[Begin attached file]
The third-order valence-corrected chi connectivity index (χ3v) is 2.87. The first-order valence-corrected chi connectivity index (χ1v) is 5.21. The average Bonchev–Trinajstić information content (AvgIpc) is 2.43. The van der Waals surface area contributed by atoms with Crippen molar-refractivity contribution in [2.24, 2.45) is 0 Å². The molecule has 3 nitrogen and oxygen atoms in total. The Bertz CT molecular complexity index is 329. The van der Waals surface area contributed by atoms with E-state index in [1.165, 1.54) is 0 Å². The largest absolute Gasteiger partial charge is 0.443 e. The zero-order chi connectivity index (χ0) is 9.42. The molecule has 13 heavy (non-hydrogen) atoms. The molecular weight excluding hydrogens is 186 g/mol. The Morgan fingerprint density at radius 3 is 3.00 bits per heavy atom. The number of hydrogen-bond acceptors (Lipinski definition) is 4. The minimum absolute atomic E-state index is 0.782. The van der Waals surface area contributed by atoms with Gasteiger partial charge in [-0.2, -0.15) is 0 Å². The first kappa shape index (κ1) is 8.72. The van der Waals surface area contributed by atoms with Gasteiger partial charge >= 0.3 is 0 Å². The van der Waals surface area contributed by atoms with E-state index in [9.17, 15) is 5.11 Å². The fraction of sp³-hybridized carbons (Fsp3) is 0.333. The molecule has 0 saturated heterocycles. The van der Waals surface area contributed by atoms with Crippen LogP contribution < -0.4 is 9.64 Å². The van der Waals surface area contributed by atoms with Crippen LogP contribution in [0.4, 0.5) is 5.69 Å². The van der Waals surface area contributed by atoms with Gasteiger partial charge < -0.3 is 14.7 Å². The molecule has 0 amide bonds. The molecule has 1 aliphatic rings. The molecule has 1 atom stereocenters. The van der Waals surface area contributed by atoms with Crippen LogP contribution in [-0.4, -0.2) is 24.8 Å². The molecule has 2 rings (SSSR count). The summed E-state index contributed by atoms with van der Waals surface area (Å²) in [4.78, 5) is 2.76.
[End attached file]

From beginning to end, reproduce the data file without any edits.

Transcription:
The third-order valence-corrected chi connectivity index (χ3v) is 2.87. The first-order valence-corrected chi connectivity index (χ1v) is 5.21. The average Bonchev–Trinajstić information content (AvgIpc) is 2.43. The van der Waals surface area contributed by atoms with Crippen molar-refractivity contribution in [2.24, 2.45) is 0 Å². The molecule has 3 nitrogen and oxygen atoms in total. The Bertz CT molecular complexity index is 329. The van der Waals surface area contributed by atoms with E-state index in [1.165, 1.54) is 0 Å². The largest absolute Gasteiger partial charge is 0.443 e. The zero-order chi connectivity index (χ0) is 9.42. The molecule has 13 heavy (non-hydrogen) atoms. The molecular weight excluding hydrogens is 186 g/mol. The Morgan fingerprint density at radius 3 is 3.00 bits per heavy atom. The number of hydrogen-bond acceptors (Lipinski definition) is 4. The minimum absolute atomic E-state index is 0.782. The van der Waals surface area contributed by atoms with Gasteiger partial charge in [-0.2, -0.15) is 0 Å². The first kappa shape index (κ1) is 8.72. The van der Waals surface area contributed by atoms with Gasteiger partial charge >= 0.3 is 0 Å². The van der Waals surface area contributed by atoms with E-state index in [9.17, 15) is 5.11 Å². The fraction of sp³-hybridized carbons (Fsp3) is 0.333. The molecule has 0 saturated heterocycles. The van der Waals surface area contributed by atoms with Crippen LogP contribution < -0.4 is 9.64 Å². The van der Waals surface area contributed by atoms with Crippen LogP contribution in [0.4, 0.5) is 5.69 Å². The van der Waals surface area contributed by atoms with Gasteiger partial charge < -0.3 is 14.7 Å². The molecule has 0 amide bonds. The molecule has 1 aliphatic rings. The molecule has 1 atom stereocenters. The van der Waals surface area contributed by atoms with Crippen LogP contribution in [-0.4, -0.2) is 24.8 Å². The molecule has 2 rings (SSSR count). The summed E-state index contributed by atoms with van der Waals surface area (Å²) in [4.78, 5) is 2.76.